A delegation led by World Council of Churches (WCC) head the Rev. Olav Fykse Tveit is visiting Palestine to strengthen churches in the area and emphasize the need for a "just peace."
"We want to reaffirm that the WCC as a fellowship of churches is working and praying for peace and justice for all people in the Holy Land," Tveit said. "The conflict in the region requires a political solution. All religious institutions and communities should work together for a just peace. This is essential for a reconciliation and healing process."
Tveit and other WCC staff members will be visiting the association's member churches and ecumenical partners in the area, as well as leaders from the Jewish and Muslim communities and WCC partner agencies and political leaders. The visit, which began on Aug. 28, will conclude Sept. 2.
Notably, Tveit intends to promote the Kairos Palestine Document during the visit, which he says is resonating in WCC member churches around the world.
The document, which was developed by Palestinian Christians in late 2009, has been lauded by many in the ecumenical community but criticized by others for being extremist in nature and against the state of Israel.
The document declares that the "tragedy" of the Palestinian people has "reached a dead end" in negotiations, and that the military occupation of disputed territories is a "sin against God and humanity."
The Central Conference of American Rabbis called the Kairos Document a "declaration by a small group of Palestinian Christian leaders which delegitimizes Israel, echoes in supersessionist theology, and while promoting nonviolent resistance, ultimately justifies terrorism aimed at Israel."
United Church of Christ leaders said the document is a "powerful statement" and descriptive of the "painful reality of more than 40 years of Israeli occupation of the West Bank and Gaza."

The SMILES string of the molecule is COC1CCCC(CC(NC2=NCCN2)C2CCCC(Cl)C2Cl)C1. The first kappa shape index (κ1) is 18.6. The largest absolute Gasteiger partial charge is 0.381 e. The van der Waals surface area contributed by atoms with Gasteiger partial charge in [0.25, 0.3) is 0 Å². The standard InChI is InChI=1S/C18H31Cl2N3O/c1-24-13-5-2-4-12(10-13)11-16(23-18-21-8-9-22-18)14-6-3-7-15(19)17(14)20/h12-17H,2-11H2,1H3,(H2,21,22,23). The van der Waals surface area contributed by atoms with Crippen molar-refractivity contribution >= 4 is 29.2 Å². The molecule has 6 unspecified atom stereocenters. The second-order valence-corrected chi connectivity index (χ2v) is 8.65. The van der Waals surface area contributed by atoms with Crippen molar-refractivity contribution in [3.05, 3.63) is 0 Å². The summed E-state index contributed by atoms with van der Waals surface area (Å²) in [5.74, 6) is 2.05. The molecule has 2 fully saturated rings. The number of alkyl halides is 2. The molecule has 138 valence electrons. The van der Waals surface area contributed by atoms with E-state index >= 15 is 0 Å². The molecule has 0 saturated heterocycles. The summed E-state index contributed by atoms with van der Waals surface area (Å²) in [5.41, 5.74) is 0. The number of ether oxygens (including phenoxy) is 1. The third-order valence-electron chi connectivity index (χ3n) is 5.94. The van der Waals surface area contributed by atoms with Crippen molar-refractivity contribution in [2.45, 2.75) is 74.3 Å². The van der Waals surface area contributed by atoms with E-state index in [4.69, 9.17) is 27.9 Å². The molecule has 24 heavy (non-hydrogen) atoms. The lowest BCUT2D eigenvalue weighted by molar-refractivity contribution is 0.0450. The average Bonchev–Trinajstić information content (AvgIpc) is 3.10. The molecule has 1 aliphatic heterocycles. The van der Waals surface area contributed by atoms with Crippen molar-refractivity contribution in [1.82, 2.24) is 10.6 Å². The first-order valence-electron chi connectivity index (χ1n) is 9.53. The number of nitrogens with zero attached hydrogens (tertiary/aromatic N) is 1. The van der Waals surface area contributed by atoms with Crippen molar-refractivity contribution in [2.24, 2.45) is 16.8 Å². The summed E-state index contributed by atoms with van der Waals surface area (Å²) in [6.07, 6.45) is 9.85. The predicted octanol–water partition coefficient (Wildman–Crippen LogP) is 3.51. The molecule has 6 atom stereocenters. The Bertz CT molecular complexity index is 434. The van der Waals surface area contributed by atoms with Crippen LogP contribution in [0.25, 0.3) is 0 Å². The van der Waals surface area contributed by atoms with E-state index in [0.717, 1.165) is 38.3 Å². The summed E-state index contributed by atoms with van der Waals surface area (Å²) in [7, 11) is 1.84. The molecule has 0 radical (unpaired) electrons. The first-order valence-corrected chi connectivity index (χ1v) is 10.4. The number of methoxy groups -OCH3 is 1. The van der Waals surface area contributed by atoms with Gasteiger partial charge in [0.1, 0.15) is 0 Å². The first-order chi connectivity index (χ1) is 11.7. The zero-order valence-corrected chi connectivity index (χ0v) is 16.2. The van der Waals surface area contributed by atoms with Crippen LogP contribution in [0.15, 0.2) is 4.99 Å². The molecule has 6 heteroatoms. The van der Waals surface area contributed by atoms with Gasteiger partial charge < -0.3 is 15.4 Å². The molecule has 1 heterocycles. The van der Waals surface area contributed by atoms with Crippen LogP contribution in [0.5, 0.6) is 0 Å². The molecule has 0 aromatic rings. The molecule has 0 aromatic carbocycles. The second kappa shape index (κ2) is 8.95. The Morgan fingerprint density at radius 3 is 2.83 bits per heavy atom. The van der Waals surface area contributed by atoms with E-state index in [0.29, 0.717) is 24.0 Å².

Tveit said: "The WCC member churches are viewing this document as cry for justice coming from Palestinian Christians, whose human dignity is being diminished and denied."
It is also noteworthy that the WCC's visit to Palestine, which was planned several months ago, is now coinciding with the start-up of Middle East peace negotiations, which begin Sept. 2 in Washington, D.C.
The meetings, which were initiated by U.S. President Barack Obama, will be the first time in 20 months that Israeli Prime Minister Benjamin Netanyahu and Palestinian Authority President Mahmoud Abbas have participated in direct negotiations on the issue.
U.S. Secretary of State Hilary Clinton said the talks will re-launch a process that will "resolve all final status issues" on a two-state solution for Israel and Palestine, which Clinton said will be completed within one year.
Clinton said of the talks: "Without a doubt we will hit more obstacles. The enemies of peace will keep trying to defeat us and to derail these talks, but I ask the parties to persevere, to keep moving forward even through difficult times, and to continue working to achieve a just and lasting peace in the region."